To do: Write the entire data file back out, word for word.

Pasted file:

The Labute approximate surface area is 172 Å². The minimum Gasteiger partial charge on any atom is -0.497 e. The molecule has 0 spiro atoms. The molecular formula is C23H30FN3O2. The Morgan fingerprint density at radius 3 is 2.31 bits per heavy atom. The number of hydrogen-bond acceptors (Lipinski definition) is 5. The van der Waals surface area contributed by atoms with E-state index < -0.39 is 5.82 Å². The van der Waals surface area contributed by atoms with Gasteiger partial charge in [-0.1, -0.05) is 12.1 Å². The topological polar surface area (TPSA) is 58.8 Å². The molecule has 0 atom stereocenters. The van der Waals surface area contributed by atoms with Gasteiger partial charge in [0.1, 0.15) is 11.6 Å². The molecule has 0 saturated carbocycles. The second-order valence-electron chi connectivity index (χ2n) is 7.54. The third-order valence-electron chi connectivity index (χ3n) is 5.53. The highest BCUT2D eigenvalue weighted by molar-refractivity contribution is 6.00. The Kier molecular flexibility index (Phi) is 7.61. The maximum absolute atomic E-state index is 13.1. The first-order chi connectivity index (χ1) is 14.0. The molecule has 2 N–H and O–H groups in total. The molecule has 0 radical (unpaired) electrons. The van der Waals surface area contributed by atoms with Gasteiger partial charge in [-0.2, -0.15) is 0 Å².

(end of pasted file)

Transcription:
The Labute approximate surface area is 172 Å². The minimum Gasteiger partial charge on any atom is -0.497 e. The molecule has 0 spiro atoms. The molecular formula is C23H30FN3O2. The Morgan fingerprint density at radius 3 is 2.31 bits per heavy atom. The number of hydrogen-bond acceptors (Lipinski definition) is 5. The van der Waals surface area contributed by atoms with E-state index < -0.39 is 5.82 Å². The van der Waals surface area contributed by atoms with Gasteiger partial charge in [-0.1, -0.05) is 12.1 Å². The topological polar surface area (TPSA) is 58.8 Å². The molecule has 0 atom stereocenters. The van der Waals surface area contributed by atoms with Gasteiger partial charge in [0.1, 0.15) is 11.6 Å². The molecule has 0 saturated carbocycles. The second-order valence-electron chi connectivity index (χ2n) is 7.54. The third-order valence-electron chi connectivity index (χ3n) is 5.53. The highest BCUT2D eigenvalue weighted by molar-refractivity contribution is 6.00. The Kier molecular flexibility index (Phi) is 7.61. The maximum absolute atomic E-state index is 13.1. The first-order chi connectivity index (χ1) is 14.0. The molecule has 2 N–H and O–H groups in total. The molecule has 0 radical (unpaired) electrons. The van der Waals surface area contributed by atoms with Gasteiger partial charge in [-0.2, -0.15) is 0 Å².